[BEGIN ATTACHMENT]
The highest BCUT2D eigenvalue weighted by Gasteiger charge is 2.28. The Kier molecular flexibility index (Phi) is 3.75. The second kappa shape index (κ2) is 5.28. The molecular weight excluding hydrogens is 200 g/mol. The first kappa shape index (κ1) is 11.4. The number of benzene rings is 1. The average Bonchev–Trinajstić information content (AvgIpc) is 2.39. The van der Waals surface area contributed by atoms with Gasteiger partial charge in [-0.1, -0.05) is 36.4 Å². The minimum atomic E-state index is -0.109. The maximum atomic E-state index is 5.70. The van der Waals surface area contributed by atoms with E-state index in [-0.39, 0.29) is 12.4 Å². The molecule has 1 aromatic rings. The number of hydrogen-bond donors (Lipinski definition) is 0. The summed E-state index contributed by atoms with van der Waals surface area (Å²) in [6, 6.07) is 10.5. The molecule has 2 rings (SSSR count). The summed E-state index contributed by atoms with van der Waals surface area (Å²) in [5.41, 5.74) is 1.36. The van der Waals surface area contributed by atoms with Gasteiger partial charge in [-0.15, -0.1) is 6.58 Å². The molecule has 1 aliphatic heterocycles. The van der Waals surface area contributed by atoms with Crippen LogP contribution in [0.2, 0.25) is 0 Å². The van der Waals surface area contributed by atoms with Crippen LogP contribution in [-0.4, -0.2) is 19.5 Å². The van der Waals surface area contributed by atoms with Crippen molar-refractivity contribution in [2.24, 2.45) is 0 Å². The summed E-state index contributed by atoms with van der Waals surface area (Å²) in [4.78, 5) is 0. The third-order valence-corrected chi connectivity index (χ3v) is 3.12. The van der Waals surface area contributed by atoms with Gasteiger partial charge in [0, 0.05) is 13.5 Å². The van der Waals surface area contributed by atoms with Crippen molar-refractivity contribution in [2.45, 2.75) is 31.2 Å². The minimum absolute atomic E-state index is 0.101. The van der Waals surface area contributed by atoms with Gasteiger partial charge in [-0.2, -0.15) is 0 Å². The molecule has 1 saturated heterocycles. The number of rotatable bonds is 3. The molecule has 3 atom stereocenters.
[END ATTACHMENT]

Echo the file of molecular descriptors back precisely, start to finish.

The highest BCUT2D eigenvalue weighted by Gasteiger charge is 2.28. The Kier molecular flexibility index (Phi) is 3.75. The second kappa shape index (κ2) is 5.28. The molecular weight excluding hydrogens is 200 g/mol. The first kappa shape index (κ1) is 11.4. The number of benzene rings is 1. The average Bonchev–Trinajstić information content (AvgIpc) is 2.39. The van der Waals surface area contributed by atoms with Gasteiger partial charge in [-0.1, -0.05) is 36.4 Å². The minimum atomic E-state index is -0.109. The maximum atomic E-state index is 5.70. The van der Waals surface area contributed by atoms with E-state index in [-0.39, 0.29) is 12.4 Å². The molecule has 1 aromatic rings. The number of hydrogen-bond donors (Lipinski definition) is 0. The summed E-state index contributed by atoms with van der Waals surface area (Å²) in [6, 6.07) is 10.5. The molecule has 2 rings (SSSR count). The summed E-state index contributed by atoms with van der Waals surface area (Å²) in [5.41, 5.74) is 1.36. The van der Waals surface area contributed by atoms with Gasteiger partial charge in [-0.15, -0.1) is 6.58 Å². The molecule has 1 aliphatic heterocycles. The van der Waals surface area contributed by atoms with Crippen LogP contribution in [0.2, 0.25) is 0 Å². The van der Waals surface area contributed by atoms with Crippen LogP contribution in [-0.4, -0.2) is 19.5 Å². The van der Waals surface area contributed by atoms with Crippen molar-refractivity contribution in [2.24, 2.45) is 0 Å². The summed E-state index contributed by atoms with van der Waals surface area (Å²) in [4.78, 5) is 0. The third-order valence-corrected chi connectivity index (χ3v) is 3.12. The van der Waals surface area contributed by atoms with Gasteiger partial charge in [0, 0.05) is 13.5 Å². The van der Waals surface area contributed by atoms with Crippen molar-refractivity contribution in [2.45, 2.75) is 31.2 Å². The minimum absolute atomic E-state index is 0.101. The van der Waals surface area contributed by atoms with Gasteiger partial charge in [-0.2, -0.15) is 0 Å². The molecule has 1 saturated heterocycles. The number of rotatable bonds is 3. The molecule has 3 atom stereocenters.